Throughout his career, Murnane, Australia’s stealthiest Nobel candidate, has drawn parallels to J.M. Coetzee for his emphasis on the artificiality of fiction and for his mythical geography that reduces countries to allegories and characters to archetypes. “Border Districts” lives resolutely in the narrator’s own head. Like Marilynne Robinson’s “Gilead,” it is a philosophical proposition as much as a work of fiction — and often an act of devotion.
As we read descriptions of sandstone houses and stained glass, it becomes apparent that the 60-year-old narrator has discarded most of the trappings of his old life, including, apparently, his wife and children. A self-described “failed” reader, he has sold nearly all of his library and moved to “this district near the border.” Here he hopes to dismantle his received ideas and find “proof of something I had for long wanted to believe, namely, that my mind was the source of not only my wants and desires but the imagery that tempered them.” In his yearning for primal knowledge, there are parallels to Descartes, and to Tom McCarthy, whose experimental novel “Remainder” (2005) suggested to Zadie Smith a new path for the novel.
In the absence of plot, “Border Districts” is bound together by intersected themes of light and faith. As a child, the narrator was taught by religious brothers in “the capital city.” Later, he claims to have lost his faith, and with it the sacred imagery that meant so much to him in childhood. Murnane’s is a vision that blesses and beatifies every detail. He describes the light through a window pane as “wavering richness” and recalls how, when young, he liked to stare at his watercolor palette “to let each color seem to soak into each word of its name.” Objects at the furthest range of his vision, he writes, seem “to quiver or be agitated until I have the illusion that I am being signaled to or winked at,” demanding attention be paid. When he calls himself “unobservant,” it is with religious humility.
“I have never traveled more than a day’s journey by road or trail from my birthplace,” the narrator writes. “Foreign countries exist for me as mental images, some of them vivid, and many of them having originated while I was reading works of fiction.”
Murnane was born in Victoria, Australia, in 1939 and has more or less stayed there. Nine years ago, Murnane received the Melbourne Prize for Literature, an Australian award worth approximately $46,000 that requires recipients to spend half their winnings on international travel. Instead, he accepted the prize by reciting the addresses where he had once lived, the streets and numbers committed to heart. His speech was widely interpreted as a gesture of love toward the local. Murnane is not provincial; he is steeped in personal geography, so absorbed with his own inner life as to be totally indifferent to the idea of travel.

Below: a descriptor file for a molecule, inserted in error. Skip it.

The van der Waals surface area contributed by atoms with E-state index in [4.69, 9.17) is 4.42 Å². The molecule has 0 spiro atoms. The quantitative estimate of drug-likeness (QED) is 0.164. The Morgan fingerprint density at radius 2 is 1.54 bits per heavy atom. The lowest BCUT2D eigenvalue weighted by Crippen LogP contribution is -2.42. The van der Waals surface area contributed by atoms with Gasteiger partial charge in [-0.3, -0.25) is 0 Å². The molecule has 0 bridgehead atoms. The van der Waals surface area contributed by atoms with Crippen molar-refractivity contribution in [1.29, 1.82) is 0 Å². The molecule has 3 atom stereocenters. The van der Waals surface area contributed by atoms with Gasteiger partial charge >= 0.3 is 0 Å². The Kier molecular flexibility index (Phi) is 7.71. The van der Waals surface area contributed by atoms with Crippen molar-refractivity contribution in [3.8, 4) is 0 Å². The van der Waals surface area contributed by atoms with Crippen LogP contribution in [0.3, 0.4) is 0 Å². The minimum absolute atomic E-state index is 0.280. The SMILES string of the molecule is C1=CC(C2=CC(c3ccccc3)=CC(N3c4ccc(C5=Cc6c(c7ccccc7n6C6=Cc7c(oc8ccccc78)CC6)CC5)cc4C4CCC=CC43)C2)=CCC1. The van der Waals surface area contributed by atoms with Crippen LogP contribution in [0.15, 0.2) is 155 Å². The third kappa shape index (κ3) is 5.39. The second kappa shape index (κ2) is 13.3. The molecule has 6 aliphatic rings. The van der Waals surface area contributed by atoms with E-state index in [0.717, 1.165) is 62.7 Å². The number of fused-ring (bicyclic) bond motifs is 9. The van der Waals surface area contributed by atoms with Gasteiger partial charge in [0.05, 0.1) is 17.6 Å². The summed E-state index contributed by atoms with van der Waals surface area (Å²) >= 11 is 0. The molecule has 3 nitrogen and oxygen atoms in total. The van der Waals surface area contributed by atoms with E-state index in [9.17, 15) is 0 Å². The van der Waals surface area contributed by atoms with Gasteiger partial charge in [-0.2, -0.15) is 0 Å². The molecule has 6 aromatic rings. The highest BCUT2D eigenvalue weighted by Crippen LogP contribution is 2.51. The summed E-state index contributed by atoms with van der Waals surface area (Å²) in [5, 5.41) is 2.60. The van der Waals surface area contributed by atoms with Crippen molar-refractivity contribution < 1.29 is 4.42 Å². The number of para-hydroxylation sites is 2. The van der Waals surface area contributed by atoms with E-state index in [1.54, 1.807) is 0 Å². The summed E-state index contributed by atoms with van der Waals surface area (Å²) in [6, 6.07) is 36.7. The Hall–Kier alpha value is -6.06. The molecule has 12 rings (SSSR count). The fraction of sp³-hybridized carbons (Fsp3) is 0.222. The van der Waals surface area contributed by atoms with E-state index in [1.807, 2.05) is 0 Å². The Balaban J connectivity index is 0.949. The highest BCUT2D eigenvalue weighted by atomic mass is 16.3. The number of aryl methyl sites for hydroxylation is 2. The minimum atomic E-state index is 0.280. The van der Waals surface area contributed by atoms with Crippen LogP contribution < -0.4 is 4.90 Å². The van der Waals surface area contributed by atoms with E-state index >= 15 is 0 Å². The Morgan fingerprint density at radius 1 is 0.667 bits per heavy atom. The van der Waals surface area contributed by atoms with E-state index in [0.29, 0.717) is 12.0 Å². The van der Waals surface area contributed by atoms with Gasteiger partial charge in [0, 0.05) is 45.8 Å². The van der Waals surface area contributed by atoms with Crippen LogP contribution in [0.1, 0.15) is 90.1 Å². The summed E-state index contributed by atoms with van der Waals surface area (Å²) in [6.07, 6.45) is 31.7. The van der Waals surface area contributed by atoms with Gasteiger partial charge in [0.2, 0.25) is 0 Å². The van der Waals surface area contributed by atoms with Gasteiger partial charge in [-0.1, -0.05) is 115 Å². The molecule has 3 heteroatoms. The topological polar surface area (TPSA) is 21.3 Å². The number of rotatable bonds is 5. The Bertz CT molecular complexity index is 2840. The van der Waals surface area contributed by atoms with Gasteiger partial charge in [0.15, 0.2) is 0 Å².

In “Border Districts,” Murnane reminds us, reworking Kafka, that “a person might learn all that’s needed for salvation without leaving his or her own room.” The narrator reads his own memories as deeply as a monk studies scripture in his cell and imprints his inner life on the world around him. Space has rarely been so tenderly observed or so irrelevant.
Early in the novel, which Murnane has described as his last, the narrator describes how the men of Cromwell’s England smashed the colored glass from each cathedral they passed. As a boy, he would have seen this act as a triumph of unvarnished reality over vanity. In later life, he is not so sure. “A part of my seeing,” he surmises, is “my investing the glass with qualities not inherent in it . . . a refraction of my own essence, perhaps.” Murnane’s mischievous suggestion is there is no point in trying to see the world as it is. Your own mind sanctifies and stains the glass.
Jamie Fisher has recently completed a novel.
By Gerald Murnane
Farrar Straus Giroux. 144 pp. $22